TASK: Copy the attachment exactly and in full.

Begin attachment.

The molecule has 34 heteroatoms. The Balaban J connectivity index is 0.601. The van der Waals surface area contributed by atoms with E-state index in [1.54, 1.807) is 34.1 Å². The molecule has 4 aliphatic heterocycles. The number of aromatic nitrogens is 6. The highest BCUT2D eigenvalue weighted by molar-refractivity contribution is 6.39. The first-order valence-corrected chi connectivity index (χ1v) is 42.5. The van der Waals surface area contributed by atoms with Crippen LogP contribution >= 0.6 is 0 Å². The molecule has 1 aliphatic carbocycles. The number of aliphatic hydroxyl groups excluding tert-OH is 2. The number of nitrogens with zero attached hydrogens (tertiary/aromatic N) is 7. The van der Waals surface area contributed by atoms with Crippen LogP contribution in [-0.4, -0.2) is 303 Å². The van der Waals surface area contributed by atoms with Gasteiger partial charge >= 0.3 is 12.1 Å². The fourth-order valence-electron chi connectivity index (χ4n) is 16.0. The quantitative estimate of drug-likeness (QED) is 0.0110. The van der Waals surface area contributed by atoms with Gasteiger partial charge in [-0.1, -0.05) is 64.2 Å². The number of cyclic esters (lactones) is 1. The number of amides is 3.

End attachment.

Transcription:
The molecule has 34 heteroatoms. The Balaban J connectivity index is 0.601. The van der Waals surface area contributed by atoms with E-state index in [1.54, 1.807) is 34.1 Å². The molecule has 4 aliphatic heterocycles. The number of aromatic nitrogens is 6. The highest BCUT2D eigenvalue weighted by molar-refractivity contribution is 6.39. The first-order valence-corrected chi connectivity index (χ1v) is 42.5. The van der Waals surface area contributed by atoms with Crippen LogP contribution >= 0.6 is 0 Å². The molecule has 1 aliphatic carbocycles. The number of aliphatic hydroxyl groups excluding tert-OH is 2. The number of nitrogens with zero attached hydrogens (tertiary/aromatic N) is 7. The van der Waals surface area contributed by atoms with Crippen LogP contribution in [-0.4, -0.2) is 303 Å². The van der Waals surface area contributed by atoms with Gasteiger partial charge >= 0.3 is 12.1 Å². The fourth-order valence-electron chi connectivity index (χ4n) is 16.0. The quantitative estimate of drug-likeness (QED) is 0.0110. The van der Waals surface area contributed by atoms with Gasteiger partial charge in [-0.1, -0.05) is 64.2 Å². The number of cyclic esters (lactones) is 1. The number of amides is 3.